We have seen regions that were new to me, people that were strangers, and yet, throughout the whole of this journey we have been pervaded, surrounded, inspired by the magnificent spirit of American patriotism. [Cheers.] I come now to pass through my own State.

I have so often within the last two years been at Indianapolis and passed through Richmond that I did not expect you would take any special notice of our passage-to-night. I am all the more gratified that you should have surprised us by this magnificent demonstration. As I had occasion to say at Indianapolis, the respect, the confidence, the affectionate interest of my Indiana friends is more valuable to me than anything else in life.

I went from you two years ago to new duties, borne down with a sense of the great responsibility that was upon me, and I am glad to believe from what I see to-night that I have at least saved the respect and friendship of my Indiana fellow-citizens. [Cries of “That’s so!” and cheers.] And now, as I return again to labors and duties that are awaiting me, I leave with you my most affectionate greeting and sincere desire for the prosperity of Indiana and all its citizens. I hope that my life will be spared to be once more a dweller in this great State. [Cheers.]—Speeches of Benjamin Harrison; Compiled By Chas. Hedges; 1892.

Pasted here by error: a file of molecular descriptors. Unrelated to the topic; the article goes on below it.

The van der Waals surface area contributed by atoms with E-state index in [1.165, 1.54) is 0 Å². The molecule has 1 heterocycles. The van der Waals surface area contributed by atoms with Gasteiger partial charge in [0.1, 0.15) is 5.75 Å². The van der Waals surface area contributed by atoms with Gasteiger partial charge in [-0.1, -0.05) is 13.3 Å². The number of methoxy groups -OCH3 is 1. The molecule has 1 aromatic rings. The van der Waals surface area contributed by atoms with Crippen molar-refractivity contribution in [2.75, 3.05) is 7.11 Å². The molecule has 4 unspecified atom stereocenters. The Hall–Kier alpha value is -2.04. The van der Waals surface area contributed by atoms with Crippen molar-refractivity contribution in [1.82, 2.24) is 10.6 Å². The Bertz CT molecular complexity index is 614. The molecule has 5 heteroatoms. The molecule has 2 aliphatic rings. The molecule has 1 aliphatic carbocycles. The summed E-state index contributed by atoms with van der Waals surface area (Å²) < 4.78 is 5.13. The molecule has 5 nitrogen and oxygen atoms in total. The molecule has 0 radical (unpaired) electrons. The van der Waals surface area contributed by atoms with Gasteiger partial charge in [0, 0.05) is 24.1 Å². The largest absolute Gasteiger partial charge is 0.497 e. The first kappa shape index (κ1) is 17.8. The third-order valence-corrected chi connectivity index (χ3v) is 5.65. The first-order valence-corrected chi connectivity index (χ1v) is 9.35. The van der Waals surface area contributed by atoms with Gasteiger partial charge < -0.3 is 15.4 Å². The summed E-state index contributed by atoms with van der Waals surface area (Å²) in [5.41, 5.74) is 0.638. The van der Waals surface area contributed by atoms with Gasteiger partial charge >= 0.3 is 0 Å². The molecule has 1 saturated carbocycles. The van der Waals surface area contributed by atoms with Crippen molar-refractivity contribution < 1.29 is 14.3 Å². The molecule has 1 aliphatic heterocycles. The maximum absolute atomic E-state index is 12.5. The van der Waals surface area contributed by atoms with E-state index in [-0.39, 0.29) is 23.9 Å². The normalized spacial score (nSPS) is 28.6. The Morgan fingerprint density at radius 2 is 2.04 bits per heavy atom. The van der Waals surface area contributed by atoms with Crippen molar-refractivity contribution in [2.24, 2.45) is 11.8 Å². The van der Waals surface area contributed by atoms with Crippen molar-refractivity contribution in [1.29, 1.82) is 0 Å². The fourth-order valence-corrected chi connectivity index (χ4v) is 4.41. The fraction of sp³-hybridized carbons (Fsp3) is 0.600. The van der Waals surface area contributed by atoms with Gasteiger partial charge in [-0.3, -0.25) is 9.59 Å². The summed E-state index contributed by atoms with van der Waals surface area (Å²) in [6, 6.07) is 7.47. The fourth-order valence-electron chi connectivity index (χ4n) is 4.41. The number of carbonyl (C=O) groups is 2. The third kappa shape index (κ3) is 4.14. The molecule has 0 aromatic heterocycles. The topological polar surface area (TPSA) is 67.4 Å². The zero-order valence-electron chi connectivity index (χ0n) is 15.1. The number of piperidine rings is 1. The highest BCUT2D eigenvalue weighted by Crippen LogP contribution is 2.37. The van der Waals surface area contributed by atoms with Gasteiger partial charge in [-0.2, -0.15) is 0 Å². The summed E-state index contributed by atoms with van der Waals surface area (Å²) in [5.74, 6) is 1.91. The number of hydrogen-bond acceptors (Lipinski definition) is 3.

Additional Information: “President Benjamin Harrison (1833–1901) was;

  • A grandson of our 9th President, William Henry Harrison, (1773-1841); President W.H. Harrison was the first President to die in office–after serving only 32 days. (The shortest tenure in U.S. Presidential history.)
  • A Brigadier General during the Civil War;
  • A practicing attorney;
  • A Town Crier (Federal Court, Indianapolis);
  • A reporter (for the Supreme Court of Indiana);
  • A United States Senator (1881-1887);
  • The President of the United States (elected in 1888). In this election, he received 90,000 fewer popular votes than Cleveland, but he carried the Electoral College, 233 to 168. His presidency was preceded and succeeded by Grover Cleveland (D). While President, he appointed four justices to the United States Supreme Court, beginning with David J. Brewer. President Harrison died from influenza and pneumonia at his home on Wednesday, March 13, 1901, at the age of 67.”

Richmond Photos of President Harrison.

Former President Harrison plants an Ash tree at Glen Miller Park, April 25, 1895.

President Harrison stood 5′ 6″. (He is posing with his left hand resting on a shovel) His height did not appear (at least in this 1895 photo)–less than average.

Update: 2018. *Harrison’s Ash tree has been destroyed by the Emerald Ash Borer. It’s still standing and poses quite a hazard!